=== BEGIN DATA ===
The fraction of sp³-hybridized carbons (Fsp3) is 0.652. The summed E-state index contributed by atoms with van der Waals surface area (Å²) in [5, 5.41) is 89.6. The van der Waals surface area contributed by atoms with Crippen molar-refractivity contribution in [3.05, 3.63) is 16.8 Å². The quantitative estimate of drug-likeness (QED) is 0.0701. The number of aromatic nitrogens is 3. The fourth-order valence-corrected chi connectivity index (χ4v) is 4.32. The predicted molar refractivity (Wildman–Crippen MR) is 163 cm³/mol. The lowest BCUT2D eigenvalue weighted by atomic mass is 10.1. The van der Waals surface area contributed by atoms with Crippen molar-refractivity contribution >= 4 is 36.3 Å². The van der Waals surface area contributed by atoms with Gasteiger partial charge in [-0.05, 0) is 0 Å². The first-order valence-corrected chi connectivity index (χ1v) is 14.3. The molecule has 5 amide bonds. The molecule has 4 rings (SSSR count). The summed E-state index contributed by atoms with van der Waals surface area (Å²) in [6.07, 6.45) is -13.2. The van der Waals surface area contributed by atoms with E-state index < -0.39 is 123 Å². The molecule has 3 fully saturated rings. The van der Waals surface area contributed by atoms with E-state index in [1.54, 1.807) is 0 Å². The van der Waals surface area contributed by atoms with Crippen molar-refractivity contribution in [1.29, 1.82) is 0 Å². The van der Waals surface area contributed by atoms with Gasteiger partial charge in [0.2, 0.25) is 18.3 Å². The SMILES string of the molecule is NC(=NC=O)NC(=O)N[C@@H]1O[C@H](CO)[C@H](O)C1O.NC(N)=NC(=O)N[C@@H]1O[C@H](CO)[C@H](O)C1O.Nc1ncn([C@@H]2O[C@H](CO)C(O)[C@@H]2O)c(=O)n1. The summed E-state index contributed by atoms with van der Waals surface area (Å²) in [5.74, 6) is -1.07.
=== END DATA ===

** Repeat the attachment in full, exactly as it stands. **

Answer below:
The fraction of sp³-hybridized carbons (Fsp3) is 0.652. The summed E-state index contributed by atoms with van der Waals surface area (Å²) in [5, 5.41) is 89.6. The van der Waals surface area contributed by atoms with Crippen molar-refractivity contribution in [3.05, 3.63) is 16.8 Å². The quantitative estimate of drug-likeness (QED) is 0.0701. The number of aromatic nitrogens is 3. The fourth-order valence-corrected chi connectivity index (χ4v) is 4.32. The predicted molar refractivity (Wildman–Crippen MR) is 163 cm³/mol. The lowest BCUT2D eigenvalue weighted by atomic mass is 10.1. The van der Waals surface area contributed by atoms with Crippen molar-refractivity contribution >= 4 is 36.3 Å². The van der Waals surface area contributed by atoms with Gasteiger partial charge in [-0.05, 0) is 0 Å². The first-order valence-corrected chi connectivity index (χ1v) is 14.3. The molecule has 5 amide bonds. The molecule has 4 rings (SSSR count). The summed E-state index contributed by atoms with van der Waals surface area (Å²) in [6.07, 6.45) is -13.2. The van der Waals surface area contributed by atoms with E-state index < -0.39 is 123 Å². The molecule has 3 fully saturated rings. The van der Waals surface area contributed by atoms with E-state index in [1.54, 1.807) is 0 Å². The van der Waals surface area contributed by atoms with Crippen molar-refractivity contribution in [1.29, 1.82) is 0 Å². The van der Waals surface area contributed by atoms with Gasteiger partial charge in [0.2, 0.25) is 18.3 Å². The SMILES string of the molecule is NC(=NC=O)NC(=O)N[C@@H]1O[C@H](CO)[C@H](O)C1O.NC(N)=NC(=O)N[C@@H]1O[C@H](CO)[C@H](O)C1O.Nc1ncn([C@@H]2O[C@H](CO)C(O)[C@@H]2O)c(=O)n1. The summed E-state index contributed by atoms with van der Waals surface area (Å²) in [5.74, 6) is -1.07.